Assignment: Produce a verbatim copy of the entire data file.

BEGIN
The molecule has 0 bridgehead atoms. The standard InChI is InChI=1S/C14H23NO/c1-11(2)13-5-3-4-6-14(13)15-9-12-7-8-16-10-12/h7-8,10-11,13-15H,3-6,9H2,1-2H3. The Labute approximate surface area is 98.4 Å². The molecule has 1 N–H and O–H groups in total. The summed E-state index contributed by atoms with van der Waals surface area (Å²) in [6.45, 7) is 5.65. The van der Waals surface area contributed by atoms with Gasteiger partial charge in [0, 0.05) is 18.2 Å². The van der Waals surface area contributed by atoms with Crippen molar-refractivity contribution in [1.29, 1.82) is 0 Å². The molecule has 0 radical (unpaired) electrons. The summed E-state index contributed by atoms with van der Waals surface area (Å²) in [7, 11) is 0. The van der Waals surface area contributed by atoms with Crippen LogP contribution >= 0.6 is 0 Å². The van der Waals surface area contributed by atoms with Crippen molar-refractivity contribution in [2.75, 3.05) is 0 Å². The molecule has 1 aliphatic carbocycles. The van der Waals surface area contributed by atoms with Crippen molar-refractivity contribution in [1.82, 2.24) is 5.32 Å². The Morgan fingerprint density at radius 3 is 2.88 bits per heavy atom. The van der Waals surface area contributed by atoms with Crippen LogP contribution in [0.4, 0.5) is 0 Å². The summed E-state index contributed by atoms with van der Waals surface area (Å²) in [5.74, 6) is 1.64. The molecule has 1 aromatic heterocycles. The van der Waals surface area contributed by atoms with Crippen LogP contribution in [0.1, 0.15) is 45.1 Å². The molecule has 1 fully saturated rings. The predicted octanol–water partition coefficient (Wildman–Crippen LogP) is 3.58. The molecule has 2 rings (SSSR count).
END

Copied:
The molecule has 0 bridgehead atoms. The standard InChI is InChI=1S/C14H23NO/c1-11(2)13-5-3-4-6-14(13)15-9-12-7-8-16-10-12/h7-8,10-11,13-15H,3-6,9H2,1-2H3. The Labute approximate surface area is 98.4 Å². The molecule has 1 N–H and O–H groups in total. The summed E-state index contributed by atoms with van der Waals surface area (Å²) in [6.45, 7) is 5.65. The van der Waals surface area contributed by atoms with Gasteiger partial charge in [0, 0.05) is 18.2 Å². The van der Waals surface area contributed by atoms with Crippen molar-refractivity contribution in [1.29, 1.82) is 0 Å². The molecule has 0 radical (unpaired) electrons. The summed E-state index contributed by atoms with van der Waals surface area (Å²) in [7, 11) is 0. The van der Waals surface area contributed by atoms with Crippen LogP contribution >= 0.6 is 0 Å². The van der Waals surface area contributed by atoms with Crippen molar-refractivity contribution in [2.75, 3.05) is 0 Å². The molecule has 1 aliphatic carbocycles. The van der Waals surface area contributed by atoms with Crippen molar-refractivity contribution in [1.82, 2.24) is 5.32 Å². The Morgan fingerprint density at radius 3 is 2.88 bits per heavy atom. The van der Waals surface area contributed by atoms with Crippen LogP contribution in [0.4, 0.5) is 0 Å². The summed E-state index contributed by atoms with van der Waals surface area (Å²) in [5.74, 6) is 1.64. The molecule has 1 aromatic heterocycles. The van der Waals surface area contributed by atoms with Crippen LogP contribution in [0.1, 0.15) is 45.1 Å². The molecule has 1 fully saturated rings. The predicted octanol–water partition coefficient (Wildman–Crippen LogP) is 3.58. The molecule has 2 rings (SSSR count).